This salad was inspired by my yoga teacher,  Linda Apps, who runs the Yoga Nook , a small yoga centre in Dulwich Hill, in the Inner West of Sydney. She follows my blog and every now and then, when not discussing yoga, we talk about food. She asked for a recipe that was yummy, and vegetarian, that she might share with the readers of her monthly newsletter. This salad immediately came to mind because it’s largely plant based and is healthy and delicious. Plus, i’ve been keen to write a recipe that uses pomegranate. Up until a few years ago, I was ignorant of it’s beauty.


Traditionally tabbouleh is made with cracked wheat also known as bulgur. For a more nutritious salad, I like using quinoa. Any of the coloured varieties can be adapted here – red, white, or black. This salad relies on fresh parsley and mint. If you can snip these straight from the garden or planter box you will be rewarded. If you must buy your parsley and mint, smell it first! When demand out grows my supply of fresh herbs I’ll only buy them when I can smell them. If they have no smell they get left on the shelf. Both parsley and mint act as a digestive aid and this is reason in itself to eat this salad.

Pomegranate truly is one of the prettiest fruits I know. The jewel shaped kernels burst in the mouth with a sweet yet slightly bitter flavour. And the bright red colour is not only attractive to the eye but makes such a decorative garnish. For us Southern hemisphere folk, pomegranate are in season from March to May. Northern hemisphere dwellers will have to keep this salad in mind for September through to February.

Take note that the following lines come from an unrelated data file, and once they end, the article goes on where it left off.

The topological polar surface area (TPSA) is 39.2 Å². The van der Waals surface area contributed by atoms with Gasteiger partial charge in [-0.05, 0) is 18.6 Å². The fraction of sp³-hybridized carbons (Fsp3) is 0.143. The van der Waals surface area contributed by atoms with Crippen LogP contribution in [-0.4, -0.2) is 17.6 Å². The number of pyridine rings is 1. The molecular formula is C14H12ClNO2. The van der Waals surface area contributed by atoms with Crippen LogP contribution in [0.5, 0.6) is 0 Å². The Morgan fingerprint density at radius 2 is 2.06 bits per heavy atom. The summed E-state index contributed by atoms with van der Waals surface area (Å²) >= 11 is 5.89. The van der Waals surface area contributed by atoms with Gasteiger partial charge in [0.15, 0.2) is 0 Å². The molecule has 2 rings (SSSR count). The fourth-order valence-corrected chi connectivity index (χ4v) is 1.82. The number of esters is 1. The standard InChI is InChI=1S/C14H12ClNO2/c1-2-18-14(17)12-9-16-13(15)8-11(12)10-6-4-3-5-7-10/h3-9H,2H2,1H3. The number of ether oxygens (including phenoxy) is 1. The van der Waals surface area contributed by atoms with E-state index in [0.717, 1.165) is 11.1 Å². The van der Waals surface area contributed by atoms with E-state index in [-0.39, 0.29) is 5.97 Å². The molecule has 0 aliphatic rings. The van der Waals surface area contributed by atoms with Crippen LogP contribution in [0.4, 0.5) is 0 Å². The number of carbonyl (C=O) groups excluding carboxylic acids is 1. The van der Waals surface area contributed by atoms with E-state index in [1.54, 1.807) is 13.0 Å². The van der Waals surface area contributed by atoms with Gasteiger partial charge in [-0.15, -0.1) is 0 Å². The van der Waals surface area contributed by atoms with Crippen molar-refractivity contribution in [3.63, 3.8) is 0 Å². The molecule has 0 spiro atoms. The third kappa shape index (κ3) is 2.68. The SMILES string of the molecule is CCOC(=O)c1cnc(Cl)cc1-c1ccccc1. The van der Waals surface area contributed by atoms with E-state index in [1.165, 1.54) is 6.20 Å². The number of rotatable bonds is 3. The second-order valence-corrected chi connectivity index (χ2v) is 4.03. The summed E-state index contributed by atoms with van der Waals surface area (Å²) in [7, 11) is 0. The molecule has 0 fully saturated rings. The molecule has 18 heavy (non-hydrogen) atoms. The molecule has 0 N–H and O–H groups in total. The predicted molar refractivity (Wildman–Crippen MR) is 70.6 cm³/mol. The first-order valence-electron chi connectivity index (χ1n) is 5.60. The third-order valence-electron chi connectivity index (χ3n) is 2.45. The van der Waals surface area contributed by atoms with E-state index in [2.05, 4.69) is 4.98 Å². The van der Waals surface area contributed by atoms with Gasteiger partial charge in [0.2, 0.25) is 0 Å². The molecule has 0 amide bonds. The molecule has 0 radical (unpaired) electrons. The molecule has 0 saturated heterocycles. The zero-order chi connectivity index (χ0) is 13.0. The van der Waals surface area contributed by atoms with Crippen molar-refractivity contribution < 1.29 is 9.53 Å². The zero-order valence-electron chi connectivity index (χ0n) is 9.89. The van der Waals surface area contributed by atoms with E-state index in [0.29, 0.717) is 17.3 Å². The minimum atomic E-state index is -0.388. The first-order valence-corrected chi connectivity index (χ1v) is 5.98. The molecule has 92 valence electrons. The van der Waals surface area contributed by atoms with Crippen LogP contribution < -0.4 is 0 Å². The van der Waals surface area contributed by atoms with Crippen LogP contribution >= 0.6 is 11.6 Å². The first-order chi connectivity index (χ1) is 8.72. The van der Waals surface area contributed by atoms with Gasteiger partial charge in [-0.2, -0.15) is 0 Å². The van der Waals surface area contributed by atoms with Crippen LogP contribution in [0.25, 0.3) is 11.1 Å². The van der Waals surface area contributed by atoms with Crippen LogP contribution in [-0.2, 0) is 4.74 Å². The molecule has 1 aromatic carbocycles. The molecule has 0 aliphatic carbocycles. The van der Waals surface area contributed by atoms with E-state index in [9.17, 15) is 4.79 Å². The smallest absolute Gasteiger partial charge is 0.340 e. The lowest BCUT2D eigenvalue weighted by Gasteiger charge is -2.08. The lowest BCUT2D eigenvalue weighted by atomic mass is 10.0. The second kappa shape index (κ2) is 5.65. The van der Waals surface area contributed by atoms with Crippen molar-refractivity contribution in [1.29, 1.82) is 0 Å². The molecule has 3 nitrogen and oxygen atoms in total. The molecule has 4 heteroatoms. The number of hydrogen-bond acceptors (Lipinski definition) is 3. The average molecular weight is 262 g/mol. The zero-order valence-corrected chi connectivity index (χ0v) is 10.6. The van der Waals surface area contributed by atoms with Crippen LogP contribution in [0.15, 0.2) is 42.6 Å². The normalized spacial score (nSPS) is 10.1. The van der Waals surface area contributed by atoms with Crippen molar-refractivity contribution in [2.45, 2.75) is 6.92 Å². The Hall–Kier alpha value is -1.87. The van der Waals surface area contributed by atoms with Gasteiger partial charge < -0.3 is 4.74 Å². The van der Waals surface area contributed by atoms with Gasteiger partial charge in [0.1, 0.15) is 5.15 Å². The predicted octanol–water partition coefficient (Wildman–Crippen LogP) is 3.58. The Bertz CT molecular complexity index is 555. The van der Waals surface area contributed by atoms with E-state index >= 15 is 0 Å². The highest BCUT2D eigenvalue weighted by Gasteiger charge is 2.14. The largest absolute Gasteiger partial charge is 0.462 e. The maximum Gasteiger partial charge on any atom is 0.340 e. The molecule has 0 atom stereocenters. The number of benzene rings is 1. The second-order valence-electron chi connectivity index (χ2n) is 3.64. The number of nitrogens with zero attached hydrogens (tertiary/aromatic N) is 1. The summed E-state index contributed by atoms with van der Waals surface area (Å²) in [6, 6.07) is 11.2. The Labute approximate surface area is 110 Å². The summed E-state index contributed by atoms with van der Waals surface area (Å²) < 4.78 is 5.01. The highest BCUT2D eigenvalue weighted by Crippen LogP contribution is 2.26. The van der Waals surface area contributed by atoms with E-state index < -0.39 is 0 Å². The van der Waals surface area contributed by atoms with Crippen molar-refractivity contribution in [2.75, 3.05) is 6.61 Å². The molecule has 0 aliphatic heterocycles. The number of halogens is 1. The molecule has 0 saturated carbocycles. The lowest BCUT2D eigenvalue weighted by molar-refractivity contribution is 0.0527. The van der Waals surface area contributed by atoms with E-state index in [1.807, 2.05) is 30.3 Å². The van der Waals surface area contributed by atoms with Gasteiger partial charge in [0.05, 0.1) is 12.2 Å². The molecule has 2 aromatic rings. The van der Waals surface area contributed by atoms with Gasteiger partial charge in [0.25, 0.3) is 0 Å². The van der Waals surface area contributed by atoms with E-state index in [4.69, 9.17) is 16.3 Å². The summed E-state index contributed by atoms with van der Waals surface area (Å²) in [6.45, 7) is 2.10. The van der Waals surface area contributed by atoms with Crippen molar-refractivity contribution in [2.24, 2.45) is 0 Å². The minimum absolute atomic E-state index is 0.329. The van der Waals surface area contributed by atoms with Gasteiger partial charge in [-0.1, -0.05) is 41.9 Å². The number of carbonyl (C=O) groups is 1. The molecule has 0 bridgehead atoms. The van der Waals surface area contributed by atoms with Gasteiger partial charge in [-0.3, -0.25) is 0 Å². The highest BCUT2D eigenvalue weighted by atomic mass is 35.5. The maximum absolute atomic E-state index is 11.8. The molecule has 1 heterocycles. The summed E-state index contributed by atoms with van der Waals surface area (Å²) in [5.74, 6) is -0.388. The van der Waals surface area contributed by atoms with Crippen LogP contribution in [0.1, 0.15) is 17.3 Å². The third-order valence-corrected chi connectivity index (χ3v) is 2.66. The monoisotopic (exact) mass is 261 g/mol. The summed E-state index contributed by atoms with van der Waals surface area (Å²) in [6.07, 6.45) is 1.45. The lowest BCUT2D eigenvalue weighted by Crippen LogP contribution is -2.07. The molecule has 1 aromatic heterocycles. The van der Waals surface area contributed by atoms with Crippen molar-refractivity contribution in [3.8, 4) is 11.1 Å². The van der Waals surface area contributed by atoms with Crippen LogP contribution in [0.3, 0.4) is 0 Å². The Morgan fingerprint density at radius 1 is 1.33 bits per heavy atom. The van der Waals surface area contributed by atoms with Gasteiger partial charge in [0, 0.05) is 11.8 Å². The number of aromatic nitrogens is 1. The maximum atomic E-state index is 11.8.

You only need a little extra virgin olive oil to dress the quinoa. You can also drizzle this salad with avocado or hazelnut oil.


A few other simple ideas include serving this salad with grilled salmon – a dear friend of my Mum’s served it this way – It’s a really nice combination and makes a fancy yet simple meal. When served with salmon I prefer to leave the feta out as I tend to stick to the rule of – don’t mix fish and cheese.

I also like to add sliced avocado and eat this salad with a piece of toasted rye bread, or sourdough to the side.

Quinoa tabbouleh – serves 2-3 or 4-6  as a side dish


1 cup organic quinoa – white, red or black

3/4 cup picked and washed parsley leaves

3/4 cup picked and washed mint leaves

1/2 a pomegranate, seeds removed

1/2 lemon, juiced

Extra virgin olive oil

50g feta, crumbled

Sea salt and cracked black pepper

Cook quinoa in plenty of boiling water for about 15 minutes, Drain well and set aside to cool.

Once cool, place cooked quinoa in a medium bowl, add washed mint and parsley leaves, lemon juice, sea salt, cracked black pepper and drizzle with extra virgin olive oil. Toss to combine and either place on a serving platter, or divide between bowls.

Cut the pomegranate in half and gently break the membrane around the pomegranate to release the seeds. Collect them in a small bowl. Sprinkle the salad with plenty of pomegranate seeds and crumble over some feta. If preparing this ahead of time, don’t dress with the lemon juice or extra virgin olive oil till ready to eat.